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Title: The remit of reasons
Author: Cunningham, Joseph John
ISNI:       0000 0004 5924 1888
Awarding Body: University of Warwick
Current Institution: University of Warwick
Date of Award: 2015
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There are reasons for us to act in certain ways and think certain things. We can recognise those reasons for what they are and respond to them accordingly. This thesis is an investigation of that phenomenon. In particular, it constitutes an attempt to resist certain ways in which our understanding of it can be distorted by letting our account of it be informed by bad cases of responding to reasons: cases in which one takes something to be a reason and responds accordingly by acting or thinking in the way it seems to one to recommend, even though one fails (blamelessly) to act or think for a genuine reason. I examine and reject three ways in which the possibility of bad cases might distort our thinking about the phenomenon at issue. First, we should reject the thought that the subject is able to act or think for the reason that p in both bad cases and good, so that acting or believing for a reason cannot simply be identical to the success condition of responding to a genuine reason. Second, we should reject the thought that the reasons for which we act and think are psychological features of ourselves, because that must be so in bad cases, and what goes for bad cases goes across the board. Finally, we should reject the thought that acting in response to a genuine reason involves only a rationalising explanation of the same type as that which is present in the bad case. The result is a vindication of the position promoted by Raz (2011): responding to reasons is a matter of acting or thinking in a way than manifests one's knowledge of the reasons there are for one to so act or think, so that the reasons in question, which are usually facts about the external world, explain why one does so qua reasons. Bad cases are a different kind of thing entirely.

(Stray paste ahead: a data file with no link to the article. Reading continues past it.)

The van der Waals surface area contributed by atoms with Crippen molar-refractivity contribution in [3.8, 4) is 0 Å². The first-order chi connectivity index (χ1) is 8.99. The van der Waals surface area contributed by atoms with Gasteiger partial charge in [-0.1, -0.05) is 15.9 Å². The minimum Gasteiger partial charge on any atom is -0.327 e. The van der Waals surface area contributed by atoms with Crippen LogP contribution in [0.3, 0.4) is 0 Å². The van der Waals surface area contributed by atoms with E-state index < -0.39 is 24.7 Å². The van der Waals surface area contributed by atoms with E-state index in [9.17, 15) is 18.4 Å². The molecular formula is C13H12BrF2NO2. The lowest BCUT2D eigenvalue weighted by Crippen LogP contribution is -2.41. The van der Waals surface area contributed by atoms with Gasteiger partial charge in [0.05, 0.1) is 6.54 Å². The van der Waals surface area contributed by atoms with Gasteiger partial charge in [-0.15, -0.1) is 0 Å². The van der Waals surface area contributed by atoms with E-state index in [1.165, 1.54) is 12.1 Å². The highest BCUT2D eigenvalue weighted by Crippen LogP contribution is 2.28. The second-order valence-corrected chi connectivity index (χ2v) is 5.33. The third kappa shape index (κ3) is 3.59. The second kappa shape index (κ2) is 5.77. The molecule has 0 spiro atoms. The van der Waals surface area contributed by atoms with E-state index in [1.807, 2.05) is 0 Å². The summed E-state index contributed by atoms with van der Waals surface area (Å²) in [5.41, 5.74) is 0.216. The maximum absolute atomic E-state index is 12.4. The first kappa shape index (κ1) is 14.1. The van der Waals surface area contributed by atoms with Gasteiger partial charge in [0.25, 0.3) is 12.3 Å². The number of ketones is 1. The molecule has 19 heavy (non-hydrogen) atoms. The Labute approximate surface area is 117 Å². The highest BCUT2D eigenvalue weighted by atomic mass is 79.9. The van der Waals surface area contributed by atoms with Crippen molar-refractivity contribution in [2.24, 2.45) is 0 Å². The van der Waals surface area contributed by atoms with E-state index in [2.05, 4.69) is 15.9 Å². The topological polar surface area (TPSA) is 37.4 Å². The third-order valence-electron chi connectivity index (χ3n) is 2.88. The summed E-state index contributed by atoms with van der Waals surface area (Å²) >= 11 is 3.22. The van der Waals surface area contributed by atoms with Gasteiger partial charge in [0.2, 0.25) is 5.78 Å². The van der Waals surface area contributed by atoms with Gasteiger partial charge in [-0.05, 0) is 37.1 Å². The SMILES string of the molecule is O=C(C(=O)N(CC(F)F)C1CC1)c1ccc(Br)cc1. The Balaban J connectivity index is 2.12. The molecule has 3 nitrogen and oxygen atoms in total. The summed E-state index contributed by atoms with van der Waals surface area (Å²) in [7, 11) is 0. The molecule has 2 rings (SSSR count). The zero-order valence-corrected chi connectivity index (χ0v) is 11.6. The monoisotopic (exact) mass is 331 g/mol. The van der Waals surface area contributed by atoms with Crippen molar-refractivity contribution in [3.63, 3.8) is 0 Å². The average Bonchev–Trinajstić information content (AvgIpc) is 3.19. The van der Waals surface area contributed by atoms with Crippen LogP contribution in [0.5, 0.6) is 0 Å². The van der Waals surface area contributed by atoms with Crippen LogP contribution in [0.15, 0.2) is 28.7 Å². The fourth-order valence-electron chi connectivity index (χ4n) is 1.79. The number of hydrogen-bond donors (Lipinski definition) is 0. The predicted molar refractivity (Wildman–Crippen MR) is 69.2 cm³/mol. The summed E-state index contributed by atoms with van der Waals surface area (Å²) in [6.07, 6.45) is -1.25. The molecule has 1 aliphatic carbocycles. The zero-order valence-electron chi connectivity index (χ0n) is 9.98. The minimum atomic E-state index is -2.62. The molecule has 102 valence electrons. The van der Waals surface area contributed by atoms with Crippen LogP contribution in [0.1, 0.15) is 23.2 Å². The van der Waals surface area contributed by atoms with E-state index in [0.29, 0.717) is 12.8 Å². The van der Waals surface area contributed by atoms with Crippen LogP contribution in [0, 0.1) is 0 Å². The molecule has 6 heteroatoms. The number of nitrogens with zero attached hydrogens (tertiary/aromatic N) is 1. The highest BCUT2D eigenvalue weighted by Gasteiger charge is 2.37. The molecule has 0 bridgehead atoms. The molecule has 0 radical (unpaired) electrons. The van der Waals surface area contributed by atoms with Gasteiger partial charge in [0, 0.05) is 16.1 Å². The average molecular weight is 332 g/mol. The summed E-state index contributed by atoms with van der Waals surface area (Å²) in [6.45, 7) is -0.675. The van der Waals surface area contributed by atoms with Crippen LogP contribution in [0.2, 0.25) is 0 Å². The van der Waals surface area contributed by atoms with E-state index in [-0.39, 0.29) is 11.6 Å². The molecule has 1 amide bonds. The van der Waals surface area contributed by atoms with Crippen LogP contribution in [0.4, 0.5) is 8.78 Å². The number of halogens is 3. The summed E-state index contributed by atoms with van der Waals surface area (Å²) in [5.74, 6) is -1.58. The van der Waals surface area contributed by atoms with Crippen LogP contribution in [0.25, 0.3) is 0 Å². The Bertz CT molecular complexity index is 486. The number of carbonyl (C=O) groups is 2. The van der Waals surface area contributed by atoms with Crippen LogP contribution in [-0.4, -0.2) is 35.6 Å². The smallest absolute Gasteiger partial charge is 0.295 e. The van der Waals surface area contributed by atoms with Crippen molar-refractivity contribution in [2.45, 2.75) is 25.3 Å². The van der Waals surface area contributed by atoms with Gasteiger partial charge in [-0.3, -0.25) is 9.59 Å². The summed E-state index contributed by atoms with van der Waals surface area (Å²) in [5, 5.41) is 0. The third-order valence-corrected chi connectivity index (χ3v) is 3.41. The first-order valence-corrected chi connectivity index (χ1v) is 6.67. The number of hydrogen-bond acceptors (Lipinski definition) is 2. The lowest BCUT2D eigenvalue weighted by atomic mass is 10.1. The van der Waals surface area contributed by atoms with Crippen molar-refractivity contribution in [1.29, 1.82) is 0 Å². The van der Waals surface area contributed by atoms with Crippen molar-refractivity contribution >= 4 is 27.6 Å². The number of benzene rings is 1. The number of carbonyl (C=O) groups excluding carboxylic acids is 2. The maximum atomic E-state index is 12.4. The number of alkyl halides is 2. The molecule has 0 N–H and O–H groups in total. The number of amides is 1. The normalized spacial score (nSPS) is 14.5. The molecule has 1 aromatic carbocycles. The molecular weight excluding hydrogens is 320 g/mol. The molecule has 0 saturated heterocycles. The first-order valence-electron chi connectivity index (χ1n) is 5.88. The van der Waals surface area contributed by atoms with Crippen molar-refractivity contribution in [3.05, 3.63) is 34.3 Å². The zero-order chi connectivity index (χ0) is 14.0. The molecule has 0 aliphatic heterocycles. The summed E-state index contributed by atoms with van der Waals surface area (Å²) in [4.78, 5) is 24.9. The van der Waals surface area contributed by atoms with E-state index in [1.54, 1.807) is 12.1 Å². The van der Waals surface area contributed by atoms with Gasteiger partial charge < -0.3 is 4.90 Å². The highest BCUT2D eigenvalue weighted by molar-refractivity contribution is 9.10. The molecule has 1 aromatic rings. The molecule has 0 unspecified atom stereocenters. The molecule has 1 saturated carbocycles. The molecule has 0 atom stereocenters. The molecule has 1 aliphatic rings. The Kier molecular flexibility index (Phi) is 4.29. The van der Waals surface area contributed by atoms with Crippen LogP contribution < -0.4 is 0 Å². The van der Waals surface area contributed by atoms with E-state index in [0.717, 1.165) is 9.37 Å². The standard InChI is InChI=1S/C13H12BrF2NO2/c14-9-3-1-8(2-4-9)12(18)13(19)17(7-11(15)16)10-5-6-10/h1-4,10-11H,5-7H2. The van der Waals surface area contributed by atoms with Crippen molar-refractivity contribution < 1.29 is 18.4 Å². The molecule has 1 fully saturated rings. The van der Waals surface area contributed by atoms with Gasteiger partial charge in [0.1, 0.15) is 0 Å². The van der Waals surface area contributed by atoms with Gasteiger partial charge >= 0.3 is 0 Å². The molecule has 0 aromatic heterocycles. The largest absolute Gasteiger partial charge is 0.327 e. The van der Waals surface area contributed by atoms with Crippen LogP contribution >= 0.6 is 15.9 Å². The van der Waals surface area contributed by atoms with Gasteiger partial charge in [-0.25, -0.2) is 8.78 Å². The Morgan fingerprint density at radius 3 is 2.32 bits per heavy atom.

Supervisor: Not available Sponsor: Arts & Humanities Research Council
Qualification Name: Thesis (Ph.D.) Qualification Level: Doctoral
EThOS ID:  DOI: Not available
Keywords: BC Logic